NASA has just launched a new citizen science project – it wants to help the public find and identify new exoplanets.
Nine Planet Patrol platform asks volunteers to look at images taken by the Transiting Exoplanet Survey Satellite (TESS), reports Space.com, in which NASA suspects, but is not sure if there is a new hidden exoplanet. In this way, NASA scientists can focus their efforts on this, instead of sorting the mountains of data themselves.
This is the kind of thing that, technically, could be automated with a trained algorithm to identify new planets, reports Space.com. But it seems that in this case there is no substitute for human judgment.
The TESS team uses algorithms to analyze the huge set of satellite data and eliminate false positive tracks. But computers are far from infallible, so researchers have also called for human help. Citizen scientists have already researched TESS’s “light curves” – graphs of stellar luminosity over time – through Planet Hunters TESS, a project led by Oxford University in England.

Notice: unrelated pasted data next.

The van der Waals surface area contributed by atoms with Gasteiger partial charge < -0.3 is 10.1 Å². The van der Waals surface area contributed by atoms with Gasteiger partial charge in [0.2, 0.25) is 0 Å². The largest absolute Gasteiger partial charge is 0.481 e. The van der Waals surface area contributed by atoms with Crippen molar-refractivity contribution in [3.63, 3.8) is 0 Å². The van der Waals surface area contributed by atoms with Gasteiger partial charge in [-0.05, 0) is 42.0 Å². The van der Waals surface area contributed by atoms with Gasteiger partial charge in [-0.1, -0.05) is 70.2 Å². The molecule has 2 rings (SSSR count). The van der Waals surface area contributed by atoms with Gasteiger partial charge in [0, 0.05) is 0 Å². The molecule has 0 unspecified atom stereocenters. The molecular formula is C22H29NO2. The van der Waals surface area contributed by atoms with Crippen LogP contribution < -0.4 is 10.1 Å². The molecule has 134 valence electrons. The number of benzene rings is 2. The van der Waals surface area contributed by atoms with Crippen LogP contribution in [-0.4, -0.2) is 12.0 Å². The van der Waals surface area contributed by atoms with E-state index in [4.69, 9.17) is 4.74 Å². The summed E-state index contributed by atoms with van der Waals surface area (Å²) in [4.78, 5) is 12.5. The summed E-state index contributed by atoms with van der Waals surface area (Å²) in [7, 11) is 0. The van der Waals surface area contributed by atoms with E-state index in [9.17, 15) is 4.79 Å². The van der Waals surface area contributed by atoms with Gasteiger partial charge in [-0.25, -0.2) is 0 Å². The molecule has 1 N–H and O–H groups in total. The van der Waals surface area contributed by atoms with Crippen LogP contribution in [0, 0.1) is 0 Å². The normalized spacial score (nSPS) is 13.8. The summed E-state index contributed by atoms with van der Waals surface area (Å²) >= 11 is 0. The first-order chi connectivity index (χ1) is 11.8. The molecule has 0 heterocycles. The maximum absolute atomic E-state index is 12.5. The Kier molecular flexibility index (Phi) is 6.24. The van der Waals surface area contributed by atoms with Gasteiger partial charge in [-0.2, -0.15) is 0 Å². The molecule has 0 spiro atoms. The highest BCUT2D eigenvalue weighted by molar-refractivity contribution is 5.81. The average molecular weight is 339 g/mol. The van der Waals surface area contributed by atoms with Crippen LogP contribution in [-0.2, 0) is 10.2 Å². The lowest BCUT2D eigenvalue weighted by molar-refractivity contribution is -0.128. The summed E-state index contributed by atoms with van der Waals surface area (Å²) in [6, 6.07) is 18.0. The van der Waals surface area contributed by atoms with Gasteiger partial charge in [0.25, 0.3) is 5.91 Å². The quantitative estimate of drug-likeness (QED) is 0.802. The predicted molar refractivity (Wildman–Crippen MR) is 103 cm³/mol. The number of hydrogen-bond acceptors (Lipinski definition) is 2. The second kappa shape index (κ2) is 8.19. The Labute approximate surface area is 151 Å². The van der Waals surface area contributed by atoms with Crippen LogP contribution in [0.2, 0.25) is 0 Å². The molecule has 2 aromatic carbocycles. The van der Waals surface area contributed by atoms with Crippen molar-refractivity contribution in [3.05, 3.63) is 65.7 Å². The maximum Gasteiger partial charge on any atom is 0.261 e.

“Automatic TESS data processing methods sometimes fail to capture objects that look like exoplanets,” Veselin Kostov, a NASA researcher leading the Planet Patrol project, said in a statement. Press release. “The human eye is extremely good at detecting these objects and we need citizen scientists to help us distinguish between lookalikes and authentic planets,” he added.
Planet Patrol is not the only scientific project for citizens, which analyzes TESS data for signs of exoplanets, reports Space.com. Another initiative, Planet Hunters TESS, works for the same purpose, but analyzes the data in a different way. “We all swim through the same sea of data, just using different research methods,” said Marc Kuchner, NASA’s scientific officer in a statement.